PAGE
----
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PostRe: Hong Kong Protests
by Minty14 » Tue Aug 13, 2019 9:19 am

The mainland's attempts at tighter control of Hong Kong has accelerated over the last few years due to the economic growth there. I believe I read that in 1997, HK made up something like 25% of the economy of the whole of China, but with the rapid growth of mainland cities, and the booming economy, it's now a much smaller %. This means the Chinese government has less reason to keep Hong Kongers happy and allow them to self govern.

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Pedz
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PostRe: Hong Kong Protests
by Pedz » Tue Aug 13, 2019 9:19 am

This how the UK will look come November the 1st?

Seen a fair bit ifnthisnkn the news, it's usually showing quite a bit in the morning (around 1am or later) on BBC1. Pretty shocking how many people are protesting.

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Minty14
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PostRe: Hong Kong Protests
by Minty14 » Tue Aug 13, 2019 9:21 am

There's nowhere near enough political engagement in the UK for protests like this here imo.

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Knoyleo
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PostRe: Hong Kong Protests
by Knoyleo » Tue Aug 13, 2019 9:35 am

Oh look, the police are dressing up as protesters and carrying out violent arrests.

https://www.hongkongfp.com/2019/08/12/v ... rotesters/


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Squinty
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PostRe: Hong Kong Protests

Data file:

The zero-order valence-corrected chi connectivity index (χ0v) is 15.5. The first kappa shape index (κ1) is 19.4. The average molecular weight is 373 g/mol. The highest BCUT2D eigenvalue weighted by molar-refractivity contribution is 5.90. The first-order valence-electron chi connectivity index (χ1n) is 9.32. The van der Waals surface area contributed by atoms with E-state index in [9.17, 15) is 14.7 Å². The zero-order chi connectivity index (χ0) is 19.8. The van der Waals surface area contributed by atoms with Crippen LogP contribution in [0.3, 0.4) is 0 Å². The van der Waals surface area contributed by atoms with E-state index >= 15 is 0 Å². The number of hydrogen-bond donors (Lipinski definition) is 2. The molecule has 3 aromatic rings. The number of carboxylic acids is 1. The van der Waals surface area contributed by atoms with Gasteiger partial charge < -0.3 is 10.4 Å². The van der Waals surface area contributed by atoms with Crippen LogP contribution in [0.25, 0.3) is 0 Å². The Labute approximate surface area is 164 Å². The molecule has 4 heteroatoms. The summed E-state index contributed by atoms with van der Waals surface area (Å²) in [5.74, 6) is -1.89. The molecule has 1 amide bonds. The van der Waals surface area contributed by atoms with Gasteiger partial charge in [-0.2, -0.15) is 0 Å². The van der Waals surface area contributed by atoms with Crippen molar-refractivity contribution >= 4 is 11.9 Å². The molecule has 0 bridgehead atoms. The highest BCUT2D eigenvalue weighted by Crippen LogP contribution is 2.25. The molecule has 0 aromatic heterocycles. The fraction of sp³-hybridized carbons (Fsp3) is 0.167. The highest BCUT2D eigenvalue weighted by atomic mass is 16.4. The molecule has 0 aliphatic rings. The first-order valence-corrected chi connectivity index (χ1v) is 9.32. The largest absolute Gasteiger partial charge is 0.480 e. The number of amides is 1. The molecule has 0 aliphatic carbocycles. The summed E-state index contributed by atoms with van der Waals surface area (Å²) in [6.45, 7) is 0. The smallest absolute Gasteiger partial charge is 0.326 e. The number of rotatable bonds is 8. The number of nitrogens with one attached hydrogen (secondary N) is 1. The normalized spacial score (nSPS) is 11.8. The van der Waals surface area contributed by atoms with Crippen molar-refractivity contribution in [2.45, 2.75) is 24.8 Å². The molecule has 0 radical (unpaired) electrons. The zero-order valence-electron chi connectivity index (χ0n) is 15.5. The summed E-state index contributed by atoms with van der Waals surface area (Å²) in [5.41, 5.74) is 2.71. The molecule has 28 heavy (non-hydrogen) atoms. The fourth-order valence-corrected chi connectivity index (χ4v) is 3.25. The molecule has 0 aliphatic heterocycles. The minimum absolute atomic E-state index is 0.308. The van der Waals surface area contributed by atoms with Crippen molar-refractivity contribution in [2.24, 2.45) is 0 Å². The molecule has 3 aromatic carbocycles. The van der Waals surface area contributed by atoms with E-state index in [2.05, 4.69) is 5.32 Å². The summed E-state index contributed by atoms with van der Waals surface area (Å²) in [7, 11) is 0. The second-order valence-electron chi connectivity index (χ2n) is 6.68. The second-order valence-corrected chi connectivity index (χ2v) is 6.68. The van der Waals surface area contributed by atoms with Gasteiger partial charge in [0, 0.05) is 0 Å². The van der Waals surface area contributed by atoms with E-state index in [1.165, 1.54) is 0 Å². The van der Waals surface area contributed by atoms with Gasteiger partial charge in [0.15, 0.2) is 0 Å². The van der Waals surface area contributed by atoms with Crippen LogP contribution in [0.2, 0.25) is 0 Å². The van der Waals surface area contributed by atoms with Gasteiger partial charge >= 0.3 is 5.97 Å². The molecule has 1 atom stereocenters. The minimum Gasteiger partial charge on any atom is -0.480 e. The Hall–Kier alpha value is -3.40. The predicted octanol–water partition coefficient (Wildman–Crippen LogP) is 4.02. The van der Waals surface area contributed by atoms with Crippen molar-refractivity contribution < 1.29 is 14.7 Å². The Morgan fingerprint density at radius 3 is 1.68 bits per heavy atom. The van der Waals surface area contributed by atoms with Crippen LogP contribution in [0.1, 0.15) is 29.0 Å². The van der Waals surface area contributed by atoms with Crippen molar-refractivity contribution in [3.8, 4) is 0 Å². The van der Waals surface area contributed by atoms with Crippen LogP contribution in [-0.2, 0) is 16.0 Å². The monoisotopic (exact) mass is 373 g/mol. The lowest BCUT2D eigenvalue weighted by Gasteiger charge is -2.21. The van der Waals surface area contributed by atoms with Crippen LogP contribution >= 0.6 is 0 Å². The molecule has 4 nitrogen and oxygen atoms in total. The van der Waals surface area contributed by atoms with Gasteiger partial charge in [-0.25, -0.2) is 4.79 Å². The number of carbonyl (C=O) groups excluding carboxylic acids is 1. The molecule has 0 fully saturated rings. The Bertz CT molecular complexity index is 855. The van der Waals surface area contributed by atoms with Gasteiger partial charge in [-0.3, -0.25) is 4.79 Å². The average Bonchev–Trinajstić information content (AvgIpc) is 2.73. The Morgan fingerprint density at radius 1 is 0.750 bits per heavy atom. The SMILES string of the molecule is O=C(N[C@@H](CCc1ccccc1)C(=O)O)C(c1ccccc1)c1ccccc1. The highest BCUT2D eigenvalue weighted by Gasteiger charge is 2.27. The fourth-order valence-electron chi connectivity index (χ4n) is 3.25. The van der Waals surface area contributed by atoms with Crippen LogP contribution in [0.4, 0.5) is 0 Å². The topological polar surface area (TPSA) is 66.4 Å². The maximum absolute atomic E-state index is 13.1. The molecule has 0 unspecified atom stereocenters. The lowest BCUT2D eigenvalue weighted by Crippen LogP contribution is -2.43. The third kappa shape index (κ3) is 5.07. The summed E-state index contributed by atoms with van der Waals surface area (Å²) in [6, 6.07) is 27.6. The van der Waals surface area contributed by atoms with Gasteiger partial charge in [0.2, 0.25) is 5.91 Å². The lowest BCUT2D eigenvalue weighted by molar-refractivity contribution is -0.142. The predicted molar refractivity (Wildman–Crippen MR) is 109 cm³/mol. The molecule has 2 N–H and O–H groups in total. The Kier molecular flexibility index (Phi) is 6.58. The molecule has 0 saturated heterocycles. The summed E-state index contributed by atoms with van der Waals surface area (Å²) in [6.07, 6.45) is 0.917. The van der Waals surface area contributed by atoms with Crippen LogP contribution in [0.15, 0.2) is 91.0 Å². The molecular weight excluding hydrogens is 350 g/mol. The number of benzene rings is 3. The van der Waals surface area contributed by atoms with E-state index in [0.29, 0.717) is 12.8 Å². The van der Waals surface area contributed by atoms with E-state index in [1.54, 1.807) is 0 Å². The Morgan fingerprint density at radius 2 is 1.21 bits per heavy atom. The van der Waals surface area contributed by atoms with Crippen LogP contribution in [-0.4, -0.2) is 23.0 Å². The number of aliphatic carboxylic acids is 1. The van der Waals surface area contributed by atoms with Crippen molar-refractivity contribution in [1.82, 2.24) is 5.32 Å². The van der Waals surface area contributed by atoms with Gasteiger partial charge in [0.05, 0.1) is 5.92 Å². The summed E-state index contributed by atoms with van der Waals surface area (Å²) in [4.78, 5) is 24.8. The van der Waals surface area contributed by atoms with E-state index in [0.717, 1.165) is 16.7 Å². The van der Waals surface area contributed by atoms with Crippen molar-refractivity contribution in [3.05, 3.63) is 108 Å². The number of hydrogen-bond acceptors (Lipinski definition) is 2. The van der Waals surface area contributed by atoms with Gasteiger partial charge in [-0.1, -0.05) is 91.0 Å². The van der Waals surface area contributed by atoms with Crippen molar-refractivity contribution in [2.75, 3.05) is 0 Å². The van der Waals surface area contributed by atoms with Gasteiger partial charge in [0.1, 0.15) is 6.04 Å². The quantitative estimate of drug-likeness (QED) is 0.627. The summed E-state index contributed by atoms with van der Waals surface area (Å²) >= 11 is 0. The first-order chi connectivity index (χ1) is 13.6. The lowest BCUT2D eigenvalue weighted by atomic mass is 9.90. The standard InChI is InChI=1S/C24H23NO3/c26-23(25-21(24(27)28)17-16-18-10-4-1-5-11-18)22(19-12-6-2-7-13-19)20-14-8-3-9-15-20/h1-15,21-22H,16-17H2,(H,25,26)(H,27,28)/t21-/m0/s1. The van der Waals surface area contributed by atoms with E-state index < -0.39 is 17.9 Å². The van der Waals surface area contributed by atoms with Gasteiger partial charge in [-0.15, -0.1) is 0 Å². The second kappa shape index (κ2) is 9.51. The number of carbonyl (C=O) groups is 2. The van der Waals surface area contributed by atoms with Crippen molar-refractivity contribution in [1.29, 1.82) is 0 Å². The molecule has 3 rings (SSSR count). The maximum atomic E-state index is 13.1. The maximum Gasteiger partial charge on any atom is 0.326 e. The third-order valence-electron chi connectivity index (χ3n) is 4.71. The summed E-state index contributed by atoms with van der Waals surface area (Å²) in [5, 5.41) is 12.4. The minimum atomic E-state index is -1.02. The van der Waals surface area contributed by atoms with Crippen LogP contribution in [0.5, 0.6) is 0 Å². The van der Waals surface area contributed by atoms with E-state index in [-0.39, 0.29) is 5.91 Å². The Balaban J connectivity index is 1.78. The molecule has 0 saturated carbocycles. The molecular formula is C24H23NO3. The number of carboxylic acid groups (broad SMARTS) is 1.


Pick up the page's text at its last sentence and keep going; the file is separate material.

by Squinty » Tue Aug 13, 2019 9:49 am

Well......that's an interesting tactic.

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PostRe: Hong Kong Protests
by jawafour » Tue Aug 13, 2019 9:59 am

I wasn't quite sure what the protesters' aims are but The Guardian reports them as being:

What do the protesters want?
The extradition bill was suspended by the territory’s chief executive, Carrie Lam, in mid June, but protesters want it officially withdrawn. In addition to demanding Carrie Lam’s resignation, the protesters are calling for:

> The complete withdrawal of the proposed extradition bill
> The government to withdraw the use of the word “riot” in relation to protests
> The unconditional release of arrested protesters and charges against them dropped
> An independent inquiry into police behaviour
> Implementation of genuine universal suffrage


As an outsider, and being unfamiliar with much of the background, it's tough to fully understand those goals. Of the six aims listed, three appear to be related to the act of protesting itself; whilst the other three (Lam, the extradition bill and universal suffrage) seem tricky as I assume the point comes down to the fact that the folk don't want to follow laws of mainland China. Can any part of a country be run under differing laws to other parts? I guess the USA does this to a certain extent with individual States having law variations, but it doesn't feel like China would take that approach.

I wonder if Hong Kong people are divided on the issue; it is clear that some wish to be apart from China but do others want to join up?